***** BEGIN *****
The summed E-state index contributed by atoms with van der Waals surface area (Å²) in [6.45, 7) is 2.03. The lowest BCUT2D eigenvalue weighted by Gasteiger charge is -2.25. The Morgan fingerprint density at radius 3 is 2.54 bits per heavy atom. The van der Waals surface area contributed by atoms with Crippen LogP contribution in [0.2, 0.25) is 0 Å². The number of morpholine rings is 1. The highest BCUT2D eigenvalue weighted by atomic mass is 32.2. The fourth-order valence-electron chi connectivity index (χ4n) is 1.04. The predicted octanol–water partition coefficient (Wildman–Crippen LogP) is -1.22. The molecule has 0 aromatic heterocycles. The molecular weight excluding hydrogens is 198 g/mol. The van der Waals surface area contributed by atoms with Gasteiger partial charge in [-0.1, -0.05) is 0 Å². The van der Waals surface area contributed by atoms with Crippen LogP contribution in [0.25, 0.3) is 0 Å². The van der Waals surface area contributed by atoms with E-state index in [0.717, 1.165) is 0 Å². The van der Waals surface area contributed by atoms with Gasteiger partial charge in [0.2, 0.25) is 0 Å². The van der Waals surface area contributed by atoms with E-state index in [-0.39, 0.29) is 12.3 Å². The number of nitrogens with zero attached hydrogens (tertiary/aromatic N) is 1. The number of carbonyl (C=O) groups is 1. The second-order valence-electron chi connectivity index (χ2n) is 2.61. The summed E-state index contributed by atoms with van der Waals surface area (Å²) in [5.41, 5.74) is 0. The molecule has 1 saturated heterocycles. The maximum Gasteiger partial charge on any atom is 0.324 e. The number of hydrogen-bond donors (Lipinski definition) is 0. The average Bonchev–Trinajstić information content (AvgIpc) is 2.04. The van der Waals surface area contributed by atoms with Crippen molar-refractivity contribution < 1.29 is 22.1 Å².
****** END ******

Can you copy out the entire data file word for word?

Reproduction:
The summed E-state index contributed by atoms with van der Waals surface area (Å²) in [6.45, 7) is 2.03. The lowest BCUT2D eigenvalue weighted by Gasteiger charge is -2.25. The Morgan fingerprint density at radius 3 is 2.54 bits per heavy atom. The van der Waals surface area contributed by atoms with Crippen LogP contribution in [0.2, 0.25) is 0 Å². The number of morpholine rings is 1. The highest BCUT2D eigenvalue weighted by atomic mass is 32.2. The fourth-order valence-electron chi connectivity index (χ4n) is 1.04. The predicted octanol–water partition coefficient (Wildman–Crippen LogP) is -1.22. The molecule has 0 aromatic heterocycles. The molecular weight excluding hydrogens is 198 g/mol. The van der Waals surface area contributed by atoms with Gasteiger partial charge in [-0.1, -0.05) is 0 Å². The van der Waals surface area contributed by atoms with Crippen LogP contribution in [0.25, 0.3) is 0 Å². The van der Waals surface area contributed by atoms with E-state index in [0.717, 1.165) is 0 Å². The van der Waals surface area contributed by atoms with Gasteiger partial charge in [0.2, 0.25) is 0 Å². The van der Waals surface area contributed by atoms with E-state index in [-0.39, 0.29) is 12.3 Å². The number of nitrogens with zero attached hydrogens (tertiary/aromatic N) is 1. The number of carbonyl (C=O) groups is 1. The second-order valence-electron chi connectivity index (χ2n) is 2.61. The summed E-state index contributed by atoms with van der Waals surface area (Å²) in [5.41, 5.74) is 0. The molecule has 1 saturated heterocycles. The maximum Gasteiger partial charge on any atom is 0.324 e. The number of hydrogen-bond donors (Lipinski definition) is 0. The average Bonchev–Trinajstić information content (AvgIpc) is 2.04. The van der Waals surface area contributed by atoms with Crippen molar-refractivity contribution < 1.29 is 22.1 Å².